|United States Senator
from New Hampshire
January 3, 2017
Serving with Jeanne Shaheen
|Preceded by||Kelly Ayotte|
|81st Governor of New Hampshire|
January 3, 2013 – January 2, 2017
|Preceded by||John Lynch|
|Succeeded by||Chuck Morse (Acting)|
|Majority Leader of the New Hampshire Senate|
January 3, 2005 – December 1, 2010
|Preceded by||Joseph Foster|
|Succeeded by||Jeb Bradley|
|Member of the New Hampshire Senate
from the 23rd district
December 1, 2004 – December 1, 2010
|Preceded by||Russell Prescott|
|Succeeded by||Russell Prescott|
February 27, 1958
Boston, Massachusetts, U.S.
|Parents||Robert Coldwell Wood
|Relatives||Frank Wood (brother)|
|Education||Brown University (BA)
Northeastern University (JD)
Margaret Hassan (//; née Wood; born February 27, 1958) is an American attorney and politician who is the junior United States Senator from New Hampshire. A Democrat, Hassan was elected to the Senate in the 2016 election and served as the 81st Governor of New Hampshire from 2013 to 2017.
Born in Boston, Massachusetts, Hassan is a graduate of Brown University and earned a J.D. from the Northeastern University School of Law. After graduating from law school in 1985, Hassan was an attorney and healthcare executive in Boston.
Hassan first ran for the New Hampshire Senate in 2002 after Democratic Party leaders recruited her to run, as they have also done for United States Senate. She lost to incumbent Senator Russell Prescott, but ran against Prescott again in 2004 and won. Hassan was elected to a total of three two-year terms, representing New Hampshire's 23rd district, from January 2005 to December 2010. Hassan became the Democrat Majority Leader in the State Senate in 2008 before losing re-election in 2010.
Hassan declared her candidacy for governor in October 2011. Hassan defeated former State Senator Jacalyn Cilley in the Democratic primary, and faced attorney and Republican nominee Ovide M. Lamontagne in the general election. Hassan won with 55% of the vote, becoming the second woman to be elected to the office, after fellow Democrat, and fellow U.S. Senator Jeanne Shaheen. Hassan won re-election as governor on November 4, 2014. Since becoming Governor of New Hampshire, Hassan was elected Vice Chair of the Democratic Governors Association and served as a superdelegate at the Democratic National Convention.
In 2016, she ran for the U.S. Senate and narrowly defeated Kelly Ayotte, the Republican incumbent in New Hampshire, by approximately one thousand votes (about 0.1% of the vote). She is serving with Jeanne Shaheen; both politicians have served as New Hampshire governor.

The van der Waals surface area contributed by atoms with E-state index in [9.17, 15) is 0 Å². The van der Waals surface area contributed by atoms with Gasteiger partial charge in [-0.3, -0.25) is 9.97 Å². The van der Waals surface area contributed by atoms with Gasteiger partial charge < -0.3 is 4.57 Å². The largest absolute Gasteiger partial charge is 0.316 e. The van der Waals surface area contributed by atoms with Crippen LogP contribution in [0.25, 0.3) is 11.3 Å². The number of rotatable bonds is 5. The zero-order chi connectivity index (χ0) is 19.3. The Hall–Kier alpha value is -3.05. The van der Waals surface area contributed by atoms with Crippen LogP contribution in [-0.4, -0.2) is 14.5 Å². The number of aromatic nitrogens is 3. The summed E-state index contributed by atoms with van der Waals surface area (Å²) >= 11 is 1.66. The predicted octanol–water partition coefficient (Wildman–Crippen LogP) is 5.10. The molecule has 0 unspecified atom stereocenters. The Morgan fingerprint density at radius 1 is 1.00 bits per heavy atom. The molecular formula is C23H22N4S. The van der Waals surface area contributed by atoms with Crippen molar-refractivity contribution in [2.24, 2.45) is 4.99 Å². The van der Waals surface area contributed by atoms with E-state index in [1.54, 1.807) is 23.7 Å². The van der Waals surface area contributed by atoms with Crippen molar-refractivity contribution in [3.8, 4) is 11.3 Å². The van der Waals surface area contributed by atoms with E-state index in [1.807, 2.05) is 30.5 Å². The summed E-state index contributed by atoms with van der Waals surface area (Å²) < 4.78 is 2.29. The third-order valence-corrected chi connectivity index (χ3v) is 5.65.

Hassan was born Margaret Wood in Boston, Massachusetts, the daughter of Margaret (Byers) and Robert Coldwell Wood, a political scientist who served as United States Secretary of Housing and Urban Development in the Lyndon Johnson administration. She has two siblings, including Tony award-winning actor Frank Wood.
Wood grew up in Lincoln, Massachusetts. As a child she sang in school choirs and at church. Her parents were politically active, and young Maggie collated mailers for the League of Women Voters. Wood attended Lincoln-Sudbury Regional High School, Sudbury, Massachusetts, and graduated with the Class of 1976. Wood earned her B.A. degree from Brown University in 1980. While at Brown, Wood met her future husband, Thomas Hassan, who was also a student at the university. She received a J.D. degree from the Northeastern University School of Law in 1985.
From 1985 to 1999, Hassan worked as an attorney. From 1985 to 1992, Hassan worked at the Boston, law firm, Palmer and Dodge. From 1993 to 1996, Hassan was Associate General Counsel for Brigham and Women's Hospital/Partners Healthcare of Boston.
In 1996, Hassan began working as an attorney for Sullivan, Weinstein and McQuay, a Boston corporate defense and business law firm. In 1999, Hassan was appointed by then-Governor Jeanne Shaheen as a citizen advisor to the Advisory Committee to the Adequacy in Education and Finance Commission.
Hassan first ran for the New Hampshire Senate in 2002 after Democratic Party leaders suggested she run. She lost to incumbent Senator Russell Prescott 54% to 46%. In 2004, she ran against Prescott again and won 52% to 48%. In 2006, she won re-election against Natalie Healy 60% to 40%. In 2008, she defeated Lee Quandt 57% to 43%. She served as the assistant Democratic whip, president pro tempore, and majority leader of the State Senate during her six years in office. She represented New Hampshire's 23rd district, which includes the towns of East Kingston, Exeter, Kensington, Kingston, Newfields, Newmarket, Newton, Seabrook, South Hampton and Stratham.
In 2008, Senate President Sylvia Larsen chose Hassan to serve as Senate Majority Leader, the number two position in the New Hampshire Senate. Larsen chose Hassan for the position because she wanted someone who would fight to get the democratic caucus to support the same agenda, at times creating friction between Hassan and her Republican colleagues.
During her tenure as majority leader, Hassan had a major role in legalizing same-sex marriage in New Hampshire. Hassan presented three versions of a same-sex marriage bill, one of which narrowly gained enough support to pass both chambers.